So on Sunday we simply closed with having people state it aloud. To actually say, “God has infinitely more in store for me than I could ever hope or imagine”. Because there are lots of other voices that are saying different things, but I think we need to listen to the Spirit’s voice. The Spirit that says, I have infinitely more in store for you than you could ever hope or imagine. And that…that is good news.
Big Idea: God’s got more in store for you, me, and this church.
If you don’t appreciate the markers you reach, you often stop reaching them.
“Who could have seen that coming?”
The future that is coming is good.
God’s love is so beyond us that we cannot grasp it, but we can experience it.
Because when you trust in the future he has for you – you find it.
Listen and trust in the future God has for you.
Your dreams are too small for God, God’s got bigger in store for you.
Are you willing to let God loose in your life?
Your future isn’t dependent on you but on what God has in store for you.
“God has infinitely more in store for me than I could ever hope or imagine”
Adult Discussion Questions:
What stuck out to you from the sermon? What was challenging to you? When you look into the future do you see hope or difficulty? Do you believe that God might have infinitely more in store for you? Are you willing to let him loose in your life? What might that look like to trust in his voice? What next step might you take? Who can you ask for support as you continue to follow him?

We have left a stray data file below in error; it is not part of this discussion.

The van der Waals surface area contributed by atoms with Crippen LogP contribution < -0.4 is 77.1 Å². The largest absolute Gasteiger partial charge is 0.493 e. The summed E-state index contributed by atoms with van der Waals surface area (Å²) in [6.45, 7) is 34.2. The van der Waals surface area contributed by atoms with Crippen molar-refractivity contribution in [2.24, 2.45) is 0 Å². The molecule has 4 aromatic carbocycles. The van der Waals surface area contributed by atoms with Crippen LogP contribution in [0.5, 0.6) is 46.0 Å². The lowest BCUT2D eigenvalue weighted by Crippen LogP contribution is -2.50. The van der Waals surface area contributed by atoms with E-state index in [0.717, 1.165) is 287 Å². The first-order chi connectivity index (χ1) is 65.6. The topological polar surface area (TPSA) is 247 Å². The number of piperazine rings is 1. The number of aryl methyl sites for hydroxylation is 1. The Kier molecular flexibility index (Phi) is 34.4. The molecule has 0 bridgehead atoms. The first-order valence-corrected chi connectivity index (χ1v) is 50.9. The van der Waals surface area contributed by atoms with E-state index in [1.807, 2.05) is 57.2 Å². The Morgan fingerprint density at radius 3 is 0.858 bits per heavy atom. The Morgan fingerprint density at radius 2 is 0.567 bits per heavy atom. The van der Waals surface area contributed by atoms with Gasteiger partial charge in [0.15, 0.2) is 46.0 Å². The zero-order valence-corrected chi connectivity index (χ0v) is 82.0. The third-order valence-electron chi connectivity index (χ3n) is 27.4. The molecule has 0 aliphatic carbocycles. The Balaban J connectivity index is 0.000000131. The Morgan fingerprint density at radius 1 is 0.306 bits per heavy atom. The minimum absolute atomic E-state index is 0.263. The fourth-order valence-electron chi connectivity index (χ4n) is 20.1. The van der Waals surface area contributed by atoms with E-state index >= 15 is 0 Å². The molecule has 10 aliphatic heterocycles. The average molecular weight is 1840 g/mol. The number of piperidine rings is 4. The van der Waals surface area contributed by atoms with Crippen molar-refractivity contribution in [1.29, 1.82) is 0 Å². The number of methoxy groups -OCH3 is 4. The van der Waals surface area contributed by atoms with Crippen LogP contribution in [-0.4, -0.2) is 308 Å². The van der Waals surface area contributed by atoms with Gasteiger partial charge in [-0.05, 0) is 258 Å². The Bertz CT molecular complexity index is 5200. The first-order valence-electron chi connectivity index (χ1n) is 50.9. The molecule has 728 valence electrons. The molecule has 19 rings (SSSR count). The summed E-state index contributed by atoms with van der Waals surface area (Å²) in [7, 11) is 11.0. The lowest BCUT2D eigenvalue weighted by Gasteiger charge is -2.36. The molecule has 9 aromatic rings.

On Sunday we looked at the last of the strands of DNA within our church. We looked at how we here practice, “Unity in Diversity”.
And this value is one that is so needed and also so rare in our current church culture in the West. In the West we are so quick to divide, to call out “heresy”, to be angry and aggressive in person, on Facebook, in blog comment sections, and online in general.
What we looked at on Sunday is how a culture of division, and raising “secondary” issues to “ultimate” issues has taken hold. That people are quick to say, “if you don’t believe in…[insert current hot topic position] you aren’t a true Christian.”
In essence, the church is taking the easy route of dividing, and isolating – rather than loving and holding onto unity.
But this is not part of our DNA here at our church. Instead, we hold strongly to relationships over difference. Instead, we practice unity in diversity. Or as St. Augustine reportedly said, “Unity in essentials, liberty in non-essentials, and love in all things”.